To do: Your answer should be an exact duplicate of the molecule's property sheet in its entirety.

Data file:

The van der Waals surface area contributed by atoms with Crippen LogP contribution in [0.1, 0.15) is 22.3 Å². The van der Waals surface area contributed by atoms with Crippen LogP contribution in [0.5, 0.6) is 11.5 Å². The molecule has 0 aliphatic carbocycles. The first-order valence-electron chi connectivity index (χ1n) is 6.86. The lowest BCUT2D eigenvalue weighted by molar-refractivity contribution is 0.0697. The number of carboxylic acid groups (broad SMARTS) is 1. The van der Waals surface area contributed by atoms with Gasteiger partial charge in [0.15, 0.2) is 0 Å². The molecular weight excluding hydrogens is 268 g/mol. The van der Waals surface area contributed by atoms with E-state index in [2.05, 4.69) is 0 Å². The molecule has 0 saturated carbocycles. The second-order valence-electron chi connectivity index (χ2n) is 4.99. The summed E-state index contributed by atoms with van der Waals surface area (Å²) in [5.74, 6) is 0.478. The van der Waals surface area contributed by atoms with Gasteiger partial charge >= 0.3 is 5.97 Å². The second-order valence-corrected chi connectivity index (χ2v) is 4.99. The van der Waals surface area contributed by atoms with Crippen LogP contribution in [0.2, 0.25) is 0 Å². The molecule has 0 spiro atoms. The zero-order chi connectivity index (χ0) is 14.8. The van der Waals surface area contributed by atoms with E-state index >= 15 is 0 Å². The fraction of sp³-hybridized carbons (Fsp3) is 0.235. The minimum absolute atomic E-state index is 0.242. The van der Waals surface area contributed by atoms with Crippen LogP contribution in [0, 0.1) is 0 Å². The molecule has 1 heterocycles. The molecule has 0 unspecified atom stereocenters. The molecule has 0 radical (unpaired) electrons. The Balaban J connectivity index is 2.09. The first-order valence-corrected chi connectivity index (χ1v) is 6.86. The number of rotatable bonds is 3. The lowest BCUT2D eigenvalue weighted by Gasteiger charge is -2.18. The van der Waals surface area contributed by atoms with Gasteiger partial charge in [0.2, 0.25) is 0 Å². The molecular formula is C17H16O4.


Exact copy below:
The van der Waals surface area contributed by atoms with Crippen LogP contribution in [0.1, 0.15) is 22.3 Å². The van der Waals surface area contributed by atoms with Crippen LogP contribution in [0.5, 0.6) is 11.5 Å². The molecule has 0 aliphatic carbocycles. The first-order valence-electron chi connectivity index (χ1n) is 6.86. The lowest BCUT2D eigenvalue weighted by molar-refractivity contribution is 0.0697. The number of carboxylic acid groups (broad SMARTS) is 1. The van der Waals surface area contributed by atoms with Gasteiger partial charge in [0.15, 0.2) is 0 Å². The molecular weight excluding hydrogens is 268 g/mol. The van der Waals surface area contributed by atoms with E-state index in [2.05, 4.69) is 0 Å². The molecule has 0 saturated carbocycles. The second-order valence-electron chi connectivity index (χ2n) is 4.99. The summed E-state index contributed by atoms with van der Waals surface area (Å²) in [5.74, 6) is 0.478. The van der Waals surface area contributed by atoms with Gasteiger partial charge >= 0.3 is 5.97 Å². The second-order valence-corrected chi connectivity index (χ2v) is 4.99. The van der Waals surface area contributed by atoms with Crippen LogP contribution in [0.2, 0.25) is 0 Å². The molecule has 0 spiro atoms. The zero-order chi connectivity index (χ0) is 14.8. The van der Waals surface area contributed by atoms with E-state index >= 15 is 0 Å². The fraction of sp³-hybridized carbons (Fsp3) is 0.235. The minimum absolute atomic E-state index is 0.242. The van der Waals surface area contributed by atoms with Crippen LogP contribution in [0, 0.1) is 0 Å². The molecule has 1 heterocycles. The molecule has 0 unspecified atom stereocenters. The molecule has 0 radical (unpaired) electrons. The Balaban J connectivity index is 2.09. The first-order valence-corrected chi connectivity index (χ1v) is 6.86. The number of rotatable bonds is 3. The lowest BCUT2D eigenvalue weighted by Gasteiger charge is -2.18. The van der Waals surface area contributed by atoms with Gasteiger partial charge in [0.2, 0.25) is 0 Å². The molecular formula is C17H16O4.